In the desert, it’s creating fire where it wasn’t before, USDA’s Mahood said. The same drought-fueled fires are now becoming bigger in deserts because of annual grasses, which unlike the perennial grasses in the Plains, don’t exist year-round.

These grasses take advantage of rare bursts of rain to propagate, then die, forming a carpet of fire fuel on the desert floor.

Two recent fires in California’s Mojave National Preserve are perfect examples, Mahood said. Those fires took advantage of invasive red brome grass and burned hundreds of thousands of acres of Mojave Desert and over a million iconic Joshua Trees.

The increasing hot and dry conditions then suppress native plant recovery.  The result is more grass.

The West’s stubby, iconic sagebrush is the single biggest ecosystem in the Lower 48, but half of it has been lost or degraded over the last 20 years. A roughly Delaware-sized area of sagebrush falls victim to grass, fire and other stressors each year, a USGS study found.

With more grass and a complex web of climate stressors comes more fire risk now and increasingly in the future.

“It may seem bad now, but this will probably not seem nearly as bad in the next decade,” Mahood said. “Think about how bad the fire season was two decades ago – now, that seems like nothing.”


The-CNN-Wire™ & © 2024 Cable News Network, Inc., a Warner Bros. Discovery Company. All rights reserved.

KSL 5 TV Live

National News

High school students taking College boards exams in 1964. (Warren K. Leffler, US News & World Repor...

Eva Rothenberg, CNN

Should the SAT still matter after all these years? Why some colleges are bringing it back

After decades of controversy over bias, the SAT is being brought back in commission by some colleges.

4 hours ago

FILE - Colorado Rockies hitting coach Hensley Meulens chats with players as they warm up before a b...

Associated Press

Federal officials investigating cockpit visit by Rockies coach during United flight

Federal transportation officials are investigating an unauthorized inflight cockpit visit by a coach for the Colorado Rockies during a United Airlines charter flight last week from Denver to Toronto.

19 hours ago

Tim Hernandez hugs Kallie Leyba as former Arizona Rep. Gabby Giffords, second from right, hugs Anne...

Colleen Slevin, The Associated Press

12 students and teacher killed in Columbine school shooting remembered at 25th anniversary vigil

A girl who wrote to God in her diaries, a boy with learning disabilities who was just learning to like who he was and a teen who would spend every free minute fishing were among the 13 victims of the Columbine High School shooting remembered during a vigil Friday on the eve of the 25th anniversary of the shooting that was the worst the nation had seen at the time.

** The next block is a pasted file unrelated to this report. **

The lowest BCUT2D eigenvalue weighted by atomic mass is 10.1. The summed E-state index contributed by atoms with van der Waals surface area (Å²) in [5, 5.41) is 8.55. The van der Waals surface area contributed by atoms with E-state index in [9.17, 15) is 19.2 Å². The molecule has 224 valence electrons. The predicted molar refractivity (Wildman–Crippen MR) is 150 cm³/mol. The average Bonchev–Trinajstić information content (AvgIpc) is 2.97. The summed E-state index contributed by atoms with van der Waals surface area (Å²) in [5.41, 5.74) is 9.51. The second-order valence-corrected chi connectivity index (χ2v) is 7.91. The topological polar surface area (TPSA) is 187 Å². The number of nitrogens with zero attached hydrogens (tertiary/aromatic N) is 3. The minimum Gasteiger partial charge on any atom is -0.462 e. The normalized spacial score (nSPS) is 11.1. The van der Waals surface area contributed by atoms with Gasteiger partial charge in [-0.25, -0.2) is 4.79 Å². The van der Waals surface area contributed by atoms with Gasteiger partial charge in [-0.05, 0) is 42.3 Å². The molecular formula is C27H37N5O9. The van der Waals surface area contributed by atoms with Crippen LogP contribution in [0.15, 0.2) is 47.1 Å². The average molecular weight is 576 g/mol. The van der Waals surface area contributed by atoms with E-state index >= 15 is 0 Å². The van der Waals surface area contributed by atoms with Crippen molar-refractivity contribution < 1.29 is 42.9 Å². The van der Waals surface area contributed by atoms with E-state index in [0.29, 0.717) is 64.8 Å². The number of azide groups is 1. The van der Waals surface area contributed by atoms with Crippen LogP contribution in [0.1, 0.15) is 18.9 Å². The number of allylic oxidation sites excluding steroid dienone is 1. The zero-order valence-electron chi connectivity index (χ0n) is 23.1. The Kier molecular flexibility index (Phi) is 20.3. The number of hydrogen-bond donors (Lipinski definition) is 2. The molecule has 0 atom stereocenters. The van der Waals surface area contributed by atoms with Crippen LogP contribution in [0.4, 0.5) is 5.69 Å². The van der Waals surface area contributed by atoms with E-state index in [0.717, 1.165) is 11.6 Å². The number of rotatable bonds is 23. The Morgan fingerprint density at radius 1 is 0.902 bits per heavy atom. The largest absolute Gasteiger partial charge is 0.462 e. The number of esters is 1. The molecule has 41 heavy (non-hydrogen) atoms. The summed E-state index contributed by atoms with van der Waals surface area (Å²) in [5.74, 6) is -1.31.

24 hours ago

SYDNEY, AUSTRALIA - FEBRUARY 23: A young fan displays her ticket for Taylor Swift's first Sydney co...

Anita Snow, Associated Press

Record Store Day celebrates indie retail music sellers as they ride vinyl’s popularity wave

Special LP releases, live performances and at least one giant block party are scheduled around the U.S. Saturday as hundreds of shops celebrate Record Store Day during a surge of interest in vinyl during a surge of interest in vinyl and the day after the release of Taylor Swift's latest album.

1 day ago

Senate Majority Leader Chuck Schumer speaks at the US Capitol earlier this year. (Craig Hudson/REUT...

Ted Barrett, Morgan Rimmer and Clare Foran, CNN

Senate passes surveillance bill despite contentious debate over privacy concerns

The Senate voted late Friday to reauthorize a key surveillance authority, avoiding a lapse in the controversial program.

1 day ago

This photo from the US Navy shows the USS Higgins in Yokosuka, Japan, in November 2022. (Mass Commu...

Shania Shelton, CNN

US sailor found guilty at court martial on attempted espionage charges

A US sailor who served in Japan was found guilty on Friday at a general court martial for attempted espionage, failure to obey a lawful order and attempted violation of a lawful general order.

1 day ago

Sponsored Articles

Women hold card for scanning key card to access Photocopier Security system concept...

Les Olson

Why Printer Security Should Be Top of Mind for Your Business

Connected printers have vulnerable endpoints that are an easy target for cyber thieves. Protect your business with these tips.

Modern chandelier hanging from a white slanted ceiling with windows in the backgruond...

Lighting Design

Light Up Your Home With These Top Lighting Trends for 2024

Check out the latest lighting design trends for 2024 and tips on how you can incorporate them into your home.

Technician woman fixing hardware of desktop computer. Close up....

PC Laptops

Tips for Hassle-Free Computer Repairs

Experiencing a glitch in your computer can be frustrating, but with these tips you can have your computer repaired without the stress.

Close up of finger on keyboard button with number 11 logo...

PC Laptops

7 Reasons Why You Should Upgrade Your Laptop to Windows 11

Explore the benefits of upgrading to Windows 11 for a smoother, more secure, and feature-packed computing experience.

Stylish room interior with beautiful Christmas tree and decorative fireplace...

Lighting Design

Create a Festive Home with Our Easy-to-Follow Holiday Prep Guide

Get ready for festive celebrations! Discover expert tips to prepare your home for the holidays, creating a warm and welcoming atmosphere for unforgettable moments.

Battery low message on mobile device screen. Internet and technology concept...

PC Laptops

9 Tips to Get More Power Out of Your Laptop Battery

Get more power out of your laptop battery and help it last longer by implementing some of these tips from our guide.

A plant that’s everywhere is fueling a growing risk of wildfire disaster